Commentary: Reaping the Bounty of Publicly Available Clinical Trial Consent Forms
The Hastings Centre have highlighted how has begun accepting consent forms for public posting on a voluntary basis, and how in 2018, legislative revisions slated to take effect will require that at least one consent form for each clinical trial be made publicly available. Given the confidentiality surrounding patient information and consent forms now, it will be interesting to see how this move is handled by those running trials.

Clinical Therapeutics Article: #PatientVoiceMatters: How Social Media Is Bringing Patients and Biopharmaceutical Companies Together to Improve Drug Development
This month, the journal Clinical Therapeutics have published a number of articles relating to to growing trend to patient involvement and drug development. This article is a nice introduction to that series of articles. We recommend taking a look at this article, a number of the references it cites and the other articles in this edition if you are interested in understanding more about public and patient involvement in drug development and clinical trials.

News story: I Participated in a Clinical Trial That Saved My Life
It's stories like these from a mum with breast cancer, that drive Research4Me's efforts to make sure everyone is aware of clinical trials as a potential care option, that everyone knows to ask their clinician about them, and then knows how to evaluate whether or not to participate from their own individual perspective and circumstances.

ASCO News Article: Representation of Minorities and Women in Oncology Clinical Trials From 2003 to 2016 
In a study reported in the Journal of Oncology Practice, Duma et al found that African American, Hispanic, older, and female patients were underrepresented in oncology clinical trials during the period of 2003 to 2016. It's really important that research continues to investigate why this is, and how it can be fixed, as making sure treatments are effective for everyone, and everyone has access to clinical trials, is critical.

CenterWatch News: Diversity in clinical trials critical to refining medicines and therapies
This article talks about a recent symposium led by leaders from Northwell Health’s Feinstein Institute for Medical Research, the FDA and pharmaceutical company Boehringer Ingelheim on the barriers and opportunities to increase patient diversity in clinical trials. As per the previous article, diversity in clinical trials is important because medicines may affect people differently based on age, sex and race.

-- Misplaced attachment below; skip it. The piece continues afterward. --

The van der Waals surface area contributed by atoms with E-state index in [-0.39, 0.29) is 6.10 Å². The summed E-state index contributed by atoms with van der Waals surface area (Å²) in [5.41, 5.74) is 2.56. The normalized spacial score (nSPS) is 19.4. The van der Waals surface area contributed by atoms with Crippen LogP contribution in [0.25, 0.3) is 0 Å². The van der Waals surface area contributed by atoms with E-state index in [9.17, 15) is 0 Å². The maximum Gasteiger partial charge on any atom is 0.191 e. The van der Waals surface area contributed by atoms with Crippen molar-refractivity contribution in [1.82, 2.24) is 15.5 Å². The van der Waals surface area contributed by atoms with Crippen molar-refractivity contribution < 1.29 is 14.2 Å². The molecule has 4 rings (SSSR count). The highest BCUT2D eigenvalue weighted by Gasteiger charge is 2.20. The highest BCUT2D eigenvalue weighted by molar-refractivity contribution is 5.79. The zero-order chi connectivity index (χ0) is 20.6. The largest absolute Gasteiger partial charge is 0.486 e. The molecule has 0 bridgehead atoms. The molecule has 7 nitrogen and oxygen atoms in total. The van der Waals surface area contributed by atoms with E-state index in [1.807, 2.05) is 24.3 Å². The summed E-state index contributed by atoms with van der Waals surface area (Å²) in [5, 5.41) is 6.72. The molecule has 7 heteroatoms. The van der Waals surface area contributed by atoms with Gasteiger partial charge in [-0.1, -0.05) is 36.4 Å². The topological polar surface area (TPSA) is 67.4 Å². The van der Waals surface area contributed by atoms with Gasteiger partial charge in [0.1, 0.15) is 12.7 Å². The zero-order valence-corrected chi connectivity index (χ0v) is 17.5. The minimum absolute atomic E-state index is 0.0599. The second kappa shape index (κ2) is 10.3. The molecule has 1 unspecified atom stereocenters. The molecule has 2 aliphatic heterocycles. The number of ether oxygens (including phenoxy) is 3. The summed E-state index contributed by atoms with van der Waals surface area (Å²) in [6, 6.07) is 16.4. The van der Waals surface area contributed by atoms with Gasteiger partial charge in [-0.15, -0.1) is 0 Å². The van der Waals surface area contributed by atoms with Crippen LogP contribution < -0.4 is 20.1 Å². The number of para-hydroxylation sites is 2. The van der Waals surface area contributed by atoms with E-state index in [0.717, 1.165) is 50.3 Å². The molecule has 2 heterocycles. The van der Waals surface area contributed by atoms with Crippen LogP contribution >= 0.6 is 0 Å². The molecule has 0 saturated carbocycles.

ClinicalLeader: Turning A Ship: How Janssen Is Changing Its Culture For Patients
The process of getting the patient voice heard in pharma and drug development is not always easy. Katie Mazuk, senior director, global head investigator and patient engagement for Janssen, alks about the challenges and how Janssen is approaching it.

ApplClinTrials: Through the Patient Perspective: Collaborating to Improve Research and Development
This article provides some examples of how collaboration with patients and patient advocates can enhance research and development efforts. The article suggest collaboration translates into "increased options for patients and faster recruitment to clinical trials with potential for bringing innovations to market more quickly." That pretty well aligns with what we are trying to achieve through Research4Me.

US TV Story: Artwork installed at Innovation Quarter in honor of clinical trial participants 
Eli Lilly sponsored the creation of 3 artworks this year to celebrate the journey of clinical trial participation and give people an opportunity to share what clinical trials mean to them. The last of the 3 artworks was revealed on the 21Nov and this story talks about this initiative and unveiling. 

As an aside, our founder Janelle had the opportunity to contribute to this initiative earlier this year. It was theoretically open only to US residents to take part, but they let Janelle contribute a brick when she visited the US for a conference where bricks were being created. Janelle's no artist, but it gave her an opportunity to share what clinical trials and those that participate mean for her, as an Australian.

We hope you have enjoyed the November Newsletter.  

Please share it with anyone you think might find it of value, sign up if you didn't get it directly, and let us know if you have suggestions for improving the newsletter.
The Research4Me Nov17 Newsletter has been released information on out new community for clinical trials, and public and patient involvement in trials.
Research4Me Nov17 Newsletter now released. #clinicaltrials #patientinvolvement #PPI
You might be interested in the Research4Me Nov17 Newsletter
You might find this newsletter from Research4Me interesting, if you have an interest in clinical trials, and public and patient involvement in them.